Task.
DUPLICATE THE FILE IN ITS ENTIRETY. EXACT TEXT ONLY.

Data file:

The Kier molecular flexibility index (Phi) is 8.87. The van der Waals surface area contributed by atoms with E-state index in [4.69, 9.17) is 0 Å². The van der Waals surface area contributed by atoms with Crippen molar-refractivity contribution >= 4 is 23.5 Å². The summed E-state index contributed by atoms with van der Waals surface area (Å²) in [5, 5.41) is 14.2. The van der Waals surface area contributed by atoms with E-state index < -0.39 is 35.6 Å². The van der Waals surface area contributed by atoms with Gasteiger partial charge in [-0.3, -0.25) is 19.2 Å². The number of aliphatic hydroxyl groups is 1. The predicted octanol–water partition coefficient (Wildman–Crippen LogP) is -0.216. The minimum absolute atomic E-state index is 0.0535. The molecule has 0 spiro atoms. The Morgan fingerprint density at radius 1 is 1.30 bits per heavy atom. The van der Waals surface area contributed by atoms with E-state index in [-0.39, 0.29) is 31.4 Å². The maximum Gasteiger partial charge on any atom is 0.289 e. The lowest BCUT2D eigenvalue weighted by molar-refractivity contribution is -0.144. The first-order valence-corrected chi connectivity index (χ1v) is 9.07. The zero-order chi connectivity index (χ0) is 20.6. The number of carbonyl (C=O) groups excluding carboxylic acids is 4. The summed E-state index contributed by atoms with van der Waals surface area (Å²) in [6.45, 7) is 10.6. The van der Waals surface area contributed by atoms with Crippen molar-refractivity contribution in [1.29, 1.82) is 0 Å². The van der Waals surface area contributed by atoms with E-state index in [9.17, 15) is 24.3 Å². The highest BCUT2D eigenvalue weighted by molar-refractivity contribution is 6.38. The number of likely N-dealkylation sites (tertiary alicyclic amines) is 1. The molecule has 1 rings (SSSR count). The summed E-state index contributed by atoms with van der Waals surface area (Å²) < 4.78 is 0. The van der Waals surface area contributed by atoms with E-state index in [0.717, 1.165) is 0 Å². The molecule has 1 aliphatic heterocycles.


The Kier molecular flexibility index (Phi) is 8.87. The van der Waals surface area contributed by atoms with E-state index in [4.69, 9.17) is 0 Å². The van der Waals surface area contributed by atoms with Crippen molar-refractivity contribution >= 4 is 23.5 Å². The summed E-state index contributed by atoms with van der Waals surface area (Å²) in [5, 5.41) is 14.2. The van der Waals surface area contributed by atoms with E-state index < -0.39 is 35.6 Å². The van der Waals surface area contributed by atoms with Gasteiger partial charge in [-0.3, -0.25) is 19.2 Å². The number of aliphatic hydroxyl groups is 1. The predicted octanol–water partition coefficient (Wildman–Crippen LogP) is -0.216. The minimum absolute atomic E-state index is 0.0535. The molecule has 0 spiro atoms. The Morgan fingerprint density at radius 1 is 1.30 bits per heavy atom. The van der Waals surface area contributed by atoms with E-state index in [-0.39, 0.29) is 31.4 Å². The maximum Gasteiger partial charge on any atom is 0.289 e. The lowest BCUT2D eigenvalue weighted by molar-refractivity contribution is -0.144. The first-order valence-corrected chi connectivity index (χ1v) is 9.07. The zero-order chi connectivity index (χ0) is 20.6. The number of carbonyl (C=O) groups excluding carboxylic acids is 4. The summed E-state index contributed by atoms with van der Waals surface area (Å²) in [6.45, 7) is 10.6. The van der Waals surface area contributed by atoms with Crippen molar-refractivity contribution in [1.29, 1.82) is 0 Å². The van der Waals surface area contributed by atoms with E-state index in [9.17, 15) is 24.3 Å². The highest BCUT2D eigenvalue weighted by molar-refractivity contribution is 6.38. The number of likely N-dealkylation sites (tertiary alicyclic amines) is 1. The molecule has 1 rings (SSSR count). The summed E-state index contributed by atoms with van der Waals surface area (Å²) < 4.78 is 0. The van der Waals surface area contributed by atoms with E-state index in [0.717, 1.165) is 0 Å². The molecule has 1 aliphatic heterocycles.